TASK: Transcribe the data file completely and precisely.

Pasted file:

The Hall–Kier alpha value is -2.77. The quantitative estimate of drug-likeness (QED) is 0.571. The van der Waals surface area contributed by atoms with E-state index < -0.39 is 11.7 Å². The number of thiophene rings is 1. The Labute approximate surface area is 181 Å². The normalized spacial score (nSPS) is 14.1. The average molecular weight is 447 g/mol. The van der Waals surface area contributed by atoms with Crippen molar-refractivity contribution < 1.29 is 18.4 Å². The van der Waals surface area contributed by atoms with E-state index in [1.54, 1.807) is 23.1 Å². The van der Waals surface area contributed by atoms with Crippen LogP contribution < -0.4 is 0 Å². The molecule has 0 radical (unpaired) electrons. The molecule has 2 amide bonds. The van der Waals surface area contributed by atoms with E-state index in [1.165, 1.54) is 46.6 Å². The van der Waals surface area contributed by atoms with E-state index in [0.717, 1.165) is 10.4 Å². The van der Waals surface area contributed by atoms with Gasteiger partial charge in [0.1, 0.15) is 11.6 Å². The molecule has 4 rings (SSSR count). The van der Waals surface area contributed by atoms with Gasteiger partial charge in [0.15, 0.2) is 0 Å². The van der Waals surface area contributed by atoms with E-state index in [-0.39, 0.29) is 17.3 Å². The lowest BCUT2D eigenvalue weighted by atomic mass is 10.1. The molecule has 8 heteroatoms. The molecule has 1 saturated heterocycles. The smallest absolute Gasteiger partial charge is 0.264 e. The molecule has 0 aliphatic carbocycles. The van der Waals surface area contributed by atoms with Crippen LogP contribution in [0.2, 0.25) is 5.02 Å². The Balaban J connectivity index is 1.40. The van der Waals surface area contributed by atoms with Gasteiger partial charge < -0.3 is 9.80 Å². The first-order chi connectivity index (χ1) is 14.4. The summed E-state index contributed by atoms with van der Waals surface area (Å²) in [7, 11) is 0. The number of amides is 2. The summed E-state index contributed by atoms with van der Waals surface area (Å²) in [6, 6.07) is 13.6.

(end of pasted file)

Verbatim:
The Hall–Kier alpha value is -2.77. The quantitative estimate of drug-likeness (QED) is 0.571. The van der Waals surface area contributed by atoms with E-state index < -0.39 is 11.7 Å². The number of thiophene rings is 1. The Labute approximate surface area is 181 Å². The normalized spacial score (nSPS) is 14.1. The average molecular weight is 447 g/mol. The van der Waals surface area contributed by atoms with Crippen molar-refractivity contribution < 1.29 is 18.4 Å². The van der Waals surface area contributed by atoms with E-state index in [1.54, 1.807) is 23.1 Å². The van der Waals surface area contributed by atoms with Crippen LogP contribution < -0.4 is 0 Å². The molecule has 0 radical (unpaired) electrons. The molecule has 2 amide bonds. The van der Waals surface area contributed by atoms with E-state index in [1.165, 1.54) is 46.6 Å². The van der Waals surface area contributed by atoms with E-state index in [0.717, 1.165) is 10.4 Å². The van der Waals surface area contributed by atoms with Gasteiger partial charge in [0.1, 0.15) is 11.6 Å². The molecule has 4 rings (SSSR count). The van der Waals surface area contributed by atoms with Gasteiger partial charge in [0.15, 0.2) is 0 Å². The van der Waals surface area contributed by atoms with E-state index in [-0.39, 0.29) is 17.3 Å². The lowest BCUT2D eigenvalue weighted by atomic mass is 10.1. The molecule has 8 heteroatoms. The molecule has 1 saturated heterocycles. The smallest absolute Gasteiger partial charge is 0.264 e. The molecule has 0 aliphatic carbocycles. The van der Waals surface area contributed by atoms with Crippen LogP contribution in [0.2, 0.25) is 5.02 Å². The Balaban J connectivity index is 1.40. The van der Waals surface area contributed by atoms with Gasteiger partial charge < -0.3 is 9.80 Å². The first-order chi connectivity index (χ1) is 14.4. The summed E-state index contributed by atoms with van der Waals surface area (Å²) in [7, 11) is 0. The number of amides is 2. The summed E-state index contributed by atoms with van der Waals surface area (Å²) in [6, 6.07) is 13.6.